When duplicates are removed, we had 348 people participate in conference activities; 66 were from Jackson, or the Jackson area, equaling 19% of the total. How does the total of 348 compare to recent years? Having the 5th largest turnout the MHPN has had to-date, the gathering in Jackson is only surpassed by Flint in 2012 with 389 participants, Marquette in 2013 with 382, Ann Arbor in 2010 with 360, and Dearborn in 2008 with 352. With 31 Michigan counties represented in Jackson – or 37% of the state’s 83 counties – the top five groups of participants registered specifically for our sessions and tours included Wayne County with 53 participants, Ingham and Washtenaw with 46 each, Jackson with 40, and Oakland with 28. Included were participants from all quadrants of the Lower Peninsula as well as from Marquette and Houghton in the U.P. From out-of-state, we had registrants from our Midwest neighbors – Ohio, Indiana, Illinois, and Wisconsin – and also from Washington D.C. and Colorado. The MHPN realizes that this audience is still not fully recovered from the recession. Appropriately, we kept registration costs at their 2008 level for yet another year, offered almost a dozen scholarships, and invited volunteers to receive deeply discounted registration in return for their services.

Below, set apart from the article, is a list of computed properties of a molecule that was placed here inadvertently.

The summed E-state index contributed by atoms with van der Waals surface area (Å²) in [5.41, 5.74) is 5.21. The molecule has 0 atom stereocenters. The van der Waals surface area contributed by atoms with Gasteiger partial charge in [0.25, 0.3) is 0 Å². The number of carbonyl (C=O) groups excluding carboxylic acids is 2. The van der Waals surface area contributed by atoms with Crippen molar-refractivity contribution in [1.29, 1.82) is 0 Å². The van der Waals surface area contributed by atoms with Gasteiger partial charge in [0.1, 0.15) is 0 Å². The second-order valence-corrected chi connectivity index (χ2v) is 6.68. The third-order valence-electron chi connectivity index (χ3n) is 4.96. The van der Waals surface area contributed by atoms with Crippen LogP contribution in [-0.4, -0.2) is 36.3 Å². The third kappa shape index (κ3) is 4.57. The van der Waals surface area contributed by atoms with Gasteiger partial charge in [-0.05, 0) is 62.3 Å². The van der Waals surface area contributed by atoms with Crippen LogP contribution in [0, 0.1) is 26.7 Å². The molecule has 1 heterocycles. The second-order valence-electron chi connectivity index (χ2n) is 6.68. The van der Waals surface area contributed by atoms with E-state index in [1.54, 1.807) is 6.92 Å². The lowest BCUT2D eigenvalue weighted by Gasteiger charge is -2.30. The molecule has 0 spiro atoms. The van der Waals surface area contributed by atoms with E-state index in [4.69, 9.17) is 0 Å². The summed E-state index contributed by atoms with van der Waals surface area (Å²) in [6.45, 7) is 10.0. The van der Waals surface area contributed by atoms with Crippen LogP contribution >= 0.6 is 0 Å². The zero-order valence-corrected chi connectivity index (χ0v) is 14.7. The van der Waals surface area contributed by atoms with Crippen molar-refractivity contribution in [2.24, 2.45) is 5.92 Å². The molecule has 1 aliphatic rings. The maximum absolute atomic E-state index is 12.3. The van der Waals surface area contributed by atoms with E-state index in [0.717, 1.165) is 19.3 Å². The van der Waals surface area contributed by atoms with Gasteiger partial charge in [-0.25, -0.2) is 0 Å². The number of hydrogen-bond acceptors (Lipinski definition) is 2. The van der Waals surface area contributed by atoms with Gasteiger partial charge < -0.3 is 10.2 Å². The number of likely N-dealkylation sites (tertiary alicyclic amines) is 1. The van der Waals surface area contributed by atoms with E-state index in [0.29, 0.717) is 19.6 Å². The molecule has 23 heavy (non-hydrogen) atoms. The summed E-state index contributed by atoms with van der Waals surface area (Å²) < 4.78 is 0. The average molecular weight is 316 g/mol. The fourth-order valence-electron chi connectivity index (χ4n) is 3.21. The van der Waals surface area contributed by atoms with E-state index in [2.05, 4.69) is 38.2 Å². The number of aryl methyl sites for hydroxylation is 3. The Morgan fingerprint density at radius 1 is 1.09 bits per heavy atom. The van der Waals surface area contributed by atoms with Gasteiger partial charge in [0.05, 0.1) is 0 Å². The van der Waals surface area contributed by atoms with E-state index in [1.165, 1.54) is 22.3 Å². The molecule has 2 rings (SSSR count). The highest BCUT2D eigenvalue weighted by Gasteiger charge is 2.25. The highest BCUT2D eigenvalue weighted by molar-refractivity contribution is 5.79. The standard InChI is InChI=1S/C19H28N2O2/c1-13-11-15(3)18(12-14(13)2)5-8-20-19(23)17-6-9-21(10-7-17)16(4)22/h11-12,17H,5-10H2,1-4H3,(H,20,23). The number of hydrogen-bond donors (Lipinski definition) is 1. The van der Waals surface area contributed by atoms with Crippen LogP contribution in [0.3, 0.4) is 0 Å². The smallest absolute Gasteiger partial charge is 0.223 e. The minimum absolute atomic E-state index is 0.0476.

Finally, it is important to note that our educational programming at the conference remained exceptional. An indication of this was that almost every element of the Jackson program was accredited for continuing education credits by the American Institute of Architects, the American Institute of Certified Planners, and the MSU Master Citizen Planner Program. From Mayor Jason Smith’s “Welcome” during which he shared with our participants that “Looking to, and saving, the past is something that our city is committed to, to ensure our continued success into the future;” to sessions with titles as varied as “Claire Allen: A Regional Architect Based in Jackson,” “Reviving an Unusual Building Type: The Prison,” “The Myths and Musts of Working with Your Old House,” “Michigan Modern,” and “The Hidden World of the Archaeological Laboratory;” to tours that explored the churches, parks, and railroad history of Jackson, the intellectual content of the conference remained strong.
All in all, we found the residents of Jackson warm and hospitable and we all were impressed by the visual richness of Jackson’s wonderful downtown, its public and religious buildings, its engaging, walkable residential neighborhoods, and more. We applaud the City’s citizens and leaders for working to keep this exceptional building stock intact and vital for the entire state to enjoy.
You can bet we are singing your praises and will return soon!
Janet L. Kreger 2014 Conference Co-Manager
(with Co-Manager Elaine Robinson, a proud Jackson resident)
Michigan Historic Preservation Network
Photos courtesy of Amanda Davis Photography, Amara Frontczak, Elaine H. Robinson, and Tibbits Opera House